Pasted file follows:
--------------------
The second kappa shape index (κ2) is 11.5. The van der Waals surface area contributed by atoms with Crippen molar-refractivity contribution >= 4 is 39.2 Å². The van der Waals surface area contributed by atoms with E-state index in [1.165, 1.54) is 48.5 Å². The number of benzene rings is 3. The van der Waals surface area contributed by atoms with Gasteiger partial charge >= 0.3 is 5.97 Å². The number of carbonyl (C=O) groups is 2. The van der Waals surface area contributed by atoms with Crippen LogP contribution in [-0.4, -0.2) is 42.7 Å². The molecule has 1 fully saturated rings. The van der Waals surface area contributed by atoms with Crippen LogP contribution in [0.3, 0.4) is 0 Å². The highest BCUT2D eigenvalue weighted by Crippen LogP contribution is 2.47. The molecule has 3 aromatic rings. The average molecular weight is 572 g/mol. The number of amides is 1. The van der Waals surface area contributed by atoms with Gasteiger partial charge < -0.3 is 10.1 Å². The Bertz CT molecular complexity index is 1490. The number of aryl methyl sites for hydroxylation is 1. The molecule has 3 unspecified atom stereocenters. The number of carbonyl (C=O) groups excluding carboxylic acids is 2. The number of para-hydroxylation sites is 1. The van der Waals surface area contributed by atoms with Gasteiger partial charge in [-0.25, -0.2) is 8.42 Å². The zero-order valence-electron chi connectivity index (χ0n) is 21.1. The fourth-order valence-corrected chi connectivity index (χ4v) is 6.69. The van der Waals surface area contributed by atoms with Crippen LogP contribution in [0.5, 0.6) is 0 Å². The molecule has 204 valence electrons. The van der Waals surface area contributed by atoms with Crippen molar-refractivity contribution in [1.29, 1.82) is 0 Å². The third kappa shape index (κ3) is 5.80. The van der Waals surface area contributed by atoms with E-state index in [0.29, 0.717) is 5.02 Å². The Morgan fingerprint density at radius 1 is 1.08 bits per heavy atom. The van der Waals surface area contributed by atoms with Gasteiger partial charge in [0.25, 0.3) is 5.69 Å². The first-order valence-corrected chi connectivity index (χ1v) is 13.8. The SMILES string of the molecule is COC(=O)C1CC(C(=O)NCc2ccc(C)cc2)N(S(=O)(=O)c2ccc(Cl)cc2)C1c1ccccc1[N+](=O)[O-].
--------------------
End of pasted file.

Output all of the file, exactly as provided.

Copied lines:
The second kappa shape index (κ2) is 11.5. The van der Waals surface area contributed by atoms with Crippen molar-refractivity contribution >= 4 is 39.2 Å². The van der Waals surface area contributed by atoms with E-state index in [1.165, 1.54) is 48.5 Å². The number of benzene rings is 3. The van der Waals surface area contributed by atoms with Gasteiger partial charge >= 0.3 is 5.97 Å². The number of carbonyl (C=O) groups is 2. The van der Waals surface area contributed by atoms with Crippen LogP contribution in [-0.4, -0.2) is 42.7 Å². The molecule has 1 fully saturated rings. The van der Waals surface area contributed by atoms with Crippen LogP contribution in [0.3, 0.4) is 0 Å². The highest BCUT2D eigenvalue weighted by Crippen LogP contribution is 2.47. The molecule has 3 aromatic rings. The average molecular weight is 572 g/mol. The number of amides is 1. The van der Waals surface area contributed by atoms with Gasteiger partial charge < -0.3 is 10.1 Å². The Bertz CT molecular complexity index is 1490. The number of aryl methyl sites for hydroxylation is 1. The molecule has 3 unspecified atom stereocenters. The number of carbonyl (C=O) groups excluding carboxylic acids is 2. The number of para-hydroxylation sites is 1. The van der Waals surface area contributed by atoms with Gasteiger partial charge in [-0.25, -0.2) is 8.42 Å². The zero-order valence-electron chi connectivity index (χ0n) is 21.1. The fourth-order valence-corrected chi connectivity index (χ4v) is 6.69. The van der Waals surface area contributed by atoms with Crippen LogP contribution in [0.5, 0.6) is 0 Å². The molecule has 204 valence electrons. The van der Waals surface area contributed by atoms with Crippen molar-refractivity contribution in [1.29, 1.82) is 0 Å². The third kappa shape index (κ3) is 5.80. The van der Waals surface area contributed by atoms with E-state index in [0.29, 0.717) is 5.02 Å². The Morgan fingerprint density at radius 1 is 1.08 bits per heavy atom. The van der Waals surface area contributed by atoms with Gasteiger partial charge in [0.25, 0.3) is 5.69 Å². The first-order valence-corrected chi connectivity index (χ1v) is 13.8. The SMILES string of the molecule is COC(=O)C1CC(C(=O)NCc2ccc(C)cc2)N(S(=O)(=O)c2ccc(Cl)cc2)C1c1ccccc1[N+](=O)[O-].